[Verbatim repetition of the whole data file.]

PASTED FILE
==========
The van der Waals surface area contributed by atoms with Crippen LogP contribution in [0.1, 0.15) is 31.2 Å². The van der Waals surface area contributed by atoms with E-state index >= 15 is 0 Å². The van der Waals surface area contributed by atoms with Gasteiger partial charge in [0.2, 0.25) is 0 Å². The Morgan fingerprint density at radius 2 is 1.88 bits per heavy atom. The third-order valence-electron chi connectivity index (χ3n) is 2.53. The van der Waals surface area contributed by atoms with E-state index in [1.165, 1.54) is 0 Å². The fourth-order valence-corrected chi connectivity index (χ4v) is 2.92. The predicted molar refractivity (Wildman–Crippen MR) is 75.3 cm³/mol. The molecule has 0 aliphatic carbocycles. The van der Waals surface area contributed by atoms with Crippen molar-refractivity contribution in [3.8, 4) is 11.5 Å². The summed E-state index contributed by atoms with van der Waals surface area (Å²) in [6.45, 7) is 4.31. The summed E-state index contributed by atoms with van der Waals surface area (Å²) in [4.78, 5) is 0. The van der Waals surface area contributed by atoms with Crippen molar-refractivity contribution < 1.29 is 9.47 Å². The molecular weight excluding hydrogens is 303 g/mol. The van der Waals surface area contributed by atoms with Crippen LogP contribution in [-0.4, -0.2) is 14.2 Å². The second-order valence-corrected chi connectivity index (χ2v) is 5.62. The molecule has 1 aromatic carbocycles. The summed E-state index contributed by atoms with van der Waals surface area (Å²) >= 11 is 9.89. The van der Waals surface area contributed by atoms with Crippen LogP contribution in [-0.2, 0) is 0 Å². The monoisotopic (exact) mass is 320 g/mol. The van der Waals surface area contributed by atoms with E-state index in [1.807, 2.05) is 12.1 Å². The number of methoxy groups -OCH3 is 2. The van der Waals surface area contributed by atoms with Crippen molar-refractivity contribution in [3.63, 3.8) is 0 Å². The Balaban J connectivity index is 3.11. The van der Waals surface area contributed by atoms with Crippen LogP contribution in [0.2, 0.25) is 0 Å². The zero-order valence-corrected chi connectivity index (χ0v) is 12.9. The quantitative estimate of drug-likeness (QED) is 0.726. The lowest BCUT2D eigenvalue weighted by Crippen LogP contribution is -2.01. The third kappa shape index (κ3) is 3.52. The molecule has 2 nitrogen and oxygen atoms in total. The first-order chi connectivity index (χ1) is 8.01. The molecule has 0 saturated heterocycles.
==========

The van der Waals surface area contributed by atoms with Crippen LogP contribution in [0.1, 0.15) is 31.2 Å². The van der Waals surface area contributed by atoms with E-state index >= 15 is 0 Å². The van der Waals surface area contributed by atoms with Gasteiger partial charge in [0.2, 0.25) is 0 Å². The Morgan fingerprint density at radius 2 is 1.88 bits per heavy atom. The third-order valence-electron chi connectivity index (χ3n) is 2.53. The van der Waals surface area contributed by atoms with E-state index in [1.165, 1.54) is 0 Å². The fourth-order valence-corrected chi connectivity index (χ4v) is 2.92. The predicted molar refractivity (Wildman–Crippen MR) is 75.3 cm³/mol. The molecule has 0 aliphatic carbocycles. The van der Waals surface area contributed by atoms with Crippen molar-refractivity contribution in [3.8, 4) is 11.5 Å². The summed E-state index contributed by atoms with van der Waals surface area (Å²) in [6.45, 7) is 4.31. The summed E-state index contributed by atoms with van der Waals surface area (Å²) in [4.78, 5) is 0. The van der Waals surface area contributed by atoms with Crippen molar-refractivity contribution < 1.29 is 9.47 Å². The molecular weight excluding hydrogens is 303 g/mol. The van der Waals surface area contributed by atoms with Crippen LogP contribution in [-0.4, -0.2) is 14.2 Å². The second-order valence-corrected chi connectivity index (χ2v) is 5.62. The molecule has 1 aromatic carbocycles. The summed E-state index contributed by atoms with van der Waals surface area (Å²) >= 11 is 9.89. The van der Waals surface area contributed by atoms with Crippen LogP contribution in [-0.2, 0) is 0 Å². The monoisotopic (exact) mass is 320 g/mol. The van der Waals surface area contributed by atoms with E-state index in [1.807, 2.05) is 12.1 Å². The number of methoxy groups -OCH3 is 2. The van der Waals surface area contributed by atoms with Crippen molar-refractivity contribution in [3.63, 3.8) is 0 Å². The Balaban J connectivity index is 3.11. The van der Waals surface area contributed by atoms with Crippen LogP contribution in [0.2, 0.25) is 0 Å². The zero-order valence-corrected chi connectivity index (χ0v) is 12.9. The quantitative estimate of drug-likeness (QED) is 0.726. The lowest BCUT2D eigenvalue weighted by Crippen LogP contribution is -2.01. The third kappa shape index (κ3) is 3.52. The molecule has 2 nitrogen and oxygen atoms in total. The first-order chi connectivity index (χ1) is 8.01. The molecule has 0 saturated heterocycles.